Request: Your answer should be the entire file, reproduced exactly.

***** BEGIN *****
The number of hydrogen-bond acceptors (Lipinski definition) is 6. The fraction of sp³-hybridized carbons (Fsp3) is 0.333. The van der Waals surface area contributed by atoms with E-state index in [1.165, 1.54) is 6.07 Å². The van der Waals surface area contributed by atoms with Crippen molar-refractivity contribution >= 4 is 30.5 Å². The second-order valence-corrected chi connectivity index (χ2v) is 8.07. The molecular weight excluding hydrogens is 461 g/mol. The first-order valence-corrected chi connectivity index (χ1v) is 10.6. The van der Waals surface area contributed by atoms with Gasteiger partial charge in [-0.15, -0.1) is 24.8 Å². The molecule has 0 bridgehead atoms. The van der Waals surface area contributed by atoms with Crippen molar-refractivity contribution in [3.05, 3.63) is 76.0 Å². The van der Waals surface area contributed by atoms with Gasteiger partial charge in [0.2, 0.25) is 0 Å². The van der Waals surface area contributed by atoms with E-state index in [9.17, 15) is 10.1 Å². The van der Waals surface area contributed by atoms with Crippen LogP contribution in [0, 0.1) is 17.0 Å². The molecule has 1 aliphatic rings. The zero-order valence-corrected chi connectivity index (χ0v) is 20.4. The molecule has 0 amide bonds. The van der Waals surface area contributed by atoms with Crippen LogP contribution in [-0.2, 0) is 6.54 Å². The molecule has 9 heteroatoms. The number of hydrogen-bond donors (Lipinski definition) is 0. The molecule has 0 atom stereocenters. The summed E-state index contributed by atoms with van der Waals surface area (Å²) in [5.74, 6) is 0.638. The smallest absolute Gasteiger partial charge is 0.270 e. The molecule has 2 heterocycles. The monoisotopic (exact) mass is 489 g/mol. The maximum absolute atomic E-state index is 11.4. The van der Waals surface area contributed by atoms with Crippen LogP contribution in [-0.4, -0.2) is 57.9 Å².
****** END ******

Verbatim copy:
The number of hydrogen-bond acceptors (Lipinski definition) is 6. The fraction of sp³-hybridized carbons (Fsp3) is 0.333. The van der Waals surface area contributed by atoms with E-state index in [1.165, 1.54) is 6.07 Å². The van der Waals surface area contributed by atoms with Crippen molar-refractivity contribution >= 4 is 30.5 Å². The second-order valence-corrected chi connectivity index (χ2v) is 8.07. The molecular weight excluding hydrogens is 461 g/mol. The first-order valence-corrected chi connectivity index (χ1v) is 10.6. The van der Waals surface area contributed by atoms with Gasteiger partial charge in [-0.15, -0.1) is 24.8 Å². The molecule has 0 bridgehead atoms. The van der Waals surface area contributed by atoms with Crippen molar-refractivity contribution in [3.05, 3.63) is 76.0 Å². The van der Waals surface area contributed by atoms with Gasteiger partial charge in [0.2, 0.25) is 0 Å². The van der Waals surface area contributed by atoms with E-state index in [9.17, 15) is 10.1 Å². The van der Waals surface area contributed by atoms with Crippen LogP contribution in [0, 0.1) is 17.0 Å². The molecule has 1 aliphatic rings. The zero-order valence-corrected chi connectivity index (χ0v) is 20.4. The molecule has 0 amide bonds. The van der Waals surface area contributed by atoms with Crippen LogP contribution in [-0.2, 0) is 6.54 Å². The molecule has 9 heteroatoms. The number of hydrogen-bond donors (Lipinski definition) is 0. The molecule has 0 atom stereocenters. The summed E-state index contributed by atoms with van der Waals surface area (Å²) in [5.74, 6) is 0.638. The smallest absolute Gasteiger partial charge is 0.270 e. The molecule has 2 heterocycles. The monoisotopic (exact) mass is 489 g/mol. The maximum absolute atomic E-state index is 11.4. The van der Waals surface area contributed by atoms with Crippen LogP contribution in [-0.4, -0.2) is 57.9 Å².